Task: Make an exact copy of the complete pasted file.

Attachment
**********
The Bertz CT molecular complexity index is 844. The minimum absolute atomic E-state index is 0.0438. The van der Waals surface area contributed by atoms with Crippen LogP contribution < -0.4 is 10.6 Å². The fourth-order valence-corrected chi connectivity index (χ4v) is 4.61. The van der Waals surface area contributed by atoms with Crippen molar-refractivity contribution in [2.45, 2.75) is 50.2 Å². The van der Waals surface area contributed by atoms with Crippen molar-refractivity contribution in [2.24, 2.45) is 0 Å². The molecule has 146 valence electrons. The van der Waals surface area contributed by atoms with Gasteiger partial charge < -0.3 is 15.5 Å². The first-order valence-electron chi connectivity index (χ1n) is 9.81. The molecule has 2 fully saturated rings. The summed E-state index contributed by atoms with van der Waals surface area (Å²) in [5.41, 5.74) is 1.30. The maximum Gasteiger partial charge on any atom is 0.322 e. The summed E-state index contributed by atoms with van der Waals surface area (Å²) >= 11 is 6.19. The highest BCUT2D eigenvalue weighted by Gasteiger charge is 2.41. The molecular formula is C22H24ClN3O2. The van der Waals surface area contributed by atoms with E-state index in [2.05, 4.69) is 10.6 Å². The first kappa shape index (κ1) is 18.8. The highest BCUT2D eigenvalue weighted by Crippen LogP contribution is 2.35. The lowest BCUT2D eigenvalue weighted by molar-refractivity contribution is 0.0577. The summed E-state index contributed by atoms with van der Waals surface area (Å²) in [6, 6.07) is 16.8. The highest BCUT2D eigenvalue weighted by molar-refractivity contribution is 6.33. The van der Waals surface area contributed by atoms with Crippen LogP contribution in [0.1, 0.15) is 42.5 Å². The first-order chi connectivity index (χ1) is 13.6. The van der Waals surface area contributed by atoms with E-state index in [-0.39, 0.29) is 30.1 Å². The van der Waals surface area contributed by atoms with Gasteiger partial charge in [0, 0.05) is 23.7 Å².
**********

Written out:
The Bertz CT molecular complexity index is 844. The minimum absolute atomic E-state index is 0.0438. The van der Waals surface area contributed by atoms with Crippen LogP contribution < -0.4 is 10.6 Å². The fourth-order valence-corrected chi connectivity index (χ4v) is 4.61. The van der Waals surface area contributed by atoms with Crippen molar-refractivity contribution in [2.45, 2.75) is 50.2 Å². The van der Waals surface area contributed by atoms with Crippen molar-refractivity contribution in [2.24, 2.45) is 0 Å². The molecule has 146 valence electrons. The van der Waals surface area contributed by atoms with Gasteiger partial charge < -0.3 is 15.5 Å². The first-order valence-electron chi connectivity index (χ1n) is 9.81. The molecule has 2 fully saturated rings. The summed E-state index contributed by atoms with van der Waals surface area (Å²) in [5.41, 5.74) is 1.30. The maximum Gasteiger partial charge on any atom is 0.322 e. The summed E-state index contributed by atoms with van der Waals surface area (Å²) >= 11 is 6.19. The highest BCUT2D eigenvalue weighted by Gasteiger charge is 2.41. The molecular formula is C22H24ClN3O2. The van der Waals surface area contributed by atoms with E-state index in [2.05, 4.69) is 10.6 Å². The first kappa shape index (κ1) is 18.8. The highest BCUT2D eigenvalue weighted by Crippen LogP contribution is 2.35. The lowest BCUT2D eigenvalue weighted by molar-refractivity contribution is 0.0577. The summed E-state index contributed by atoms with van der Waals surface area (Å²) in [6, 6.07) is 16.8. The highest BCUT2D eigenvalue weighted by molar-refractivity contribution is 6.33. The van der Waals surface area contributed by atoms with Crippen LogP contribution in [0.1, 0.15) is 42.5 Å². The first-order chi connectivity index (χ1) is 13.6. The van der Waals surface area contributed by atoms with E-state index in [-0.39, 0.29) is 30.1 Å². The van der Waals surface area contributed by atoms with Gasteiger partial charge in [0, 0.05) is 23.7 Å².